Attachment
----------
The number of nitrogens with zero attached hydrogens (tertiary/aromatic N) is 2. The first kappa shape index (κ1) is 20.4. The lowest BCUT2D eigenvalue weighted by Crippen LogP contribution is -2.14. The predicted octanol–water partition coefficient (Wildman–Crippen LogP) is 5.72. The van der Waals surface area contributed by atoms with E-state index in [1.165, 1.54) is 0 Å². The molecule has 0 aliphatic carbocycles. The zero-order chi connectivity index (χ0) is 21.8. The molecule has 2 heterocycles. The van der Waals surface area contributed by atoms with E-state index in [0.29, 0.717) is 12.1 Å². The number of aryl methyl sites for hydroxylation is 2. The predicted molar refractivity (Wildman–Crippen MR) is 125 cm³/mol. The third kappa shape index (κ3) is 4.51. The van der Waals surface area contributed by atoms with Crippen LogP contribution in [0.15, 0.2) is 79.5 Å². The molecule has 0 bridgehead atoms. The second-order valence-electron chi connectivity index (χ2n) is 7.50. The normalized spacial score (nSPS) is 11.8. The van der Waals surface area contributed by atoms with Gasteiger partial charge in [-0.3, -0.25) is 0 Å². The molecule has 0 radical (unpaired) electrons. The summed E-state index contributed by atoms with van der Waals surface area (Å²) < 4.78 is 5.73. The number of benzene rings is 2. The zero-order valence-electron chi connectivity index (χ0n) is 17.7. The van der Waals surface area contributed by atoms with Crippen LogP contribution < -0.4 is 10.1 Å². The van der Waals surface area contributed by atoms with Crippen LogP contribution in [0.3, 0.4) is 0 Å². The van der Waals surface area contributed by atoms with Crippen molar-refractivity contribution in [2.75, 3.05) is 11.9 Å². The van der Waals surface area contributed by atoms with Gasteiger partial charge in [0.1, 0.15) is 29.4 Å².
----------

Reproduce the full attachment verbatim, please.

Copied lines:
The number of nitrogens with zero attached hydrogens (tertiary/aromatic N) is 2. The first kappa shape index (κ1) is 20.4. The lowest BCUT2D eigenvalue weighted by Crippen LogP contribution is -2.14. The predicted octanol–water partition coefficient (Wildman–Crippen LogP) is 5.72. The van der Waals surface area contributed by atoms with E-state index in [1.165, 1.54) is 0 Å². The molecule has 0 aliphatic carbocycles. The zero-order chi connectivity index (χ0) is 21.8. The molecule has 2 heterocycles. The van der Waals surface area contributed by atoms with E-state index in [0.29, 0.717) is 12.1 Å². The number of aryl methyl sites for hydroxylation is 2. The predicted molar refractivity (Wildman–Crippen MR) is 125 cm³/mol. The third kappa shape index (κ3) is 4.51. The van der Waals surface area contributed by atoms with Crippen LogP contribution in [0.15, 0.2) is 79.5 Å². The molecule has 0 bridgehead atoms. The second-order valence-electron chi connectivity index (χ2n) is 7.50. The normalized spacial score (nSPS) is 11.8. The van der Waals surface area contributed by atoms with Gasteiger partial charge in [-0.3, -0.25) is 0 Å². The molecule has 0 radical (unpaired) electrons. The summed E-state index contributed by atoms with van der Waals surface area (Å²) < 4.78 is 5.73. The number of benzene rings is 2. The zero-order valence-electron chi connectivity index (χ0n) is 17.7. The van der Waals surface area contributed by atoms with Crippen LogP contribution < -0.4 is 10.1 Å². The van der Waals surface area contributed by atoms with Crippen LogP contribution in [0.3, 0.4) is 0 Å². The van der Waals surface area contributed by atoms with Crippen molar-refractivity contribution in [2.75, 3.05) is 11.9 Å². The van der Waals surface area contributed by atoms with Gasteiger partial charge in [0.1, 0.15) is 29.4 Å².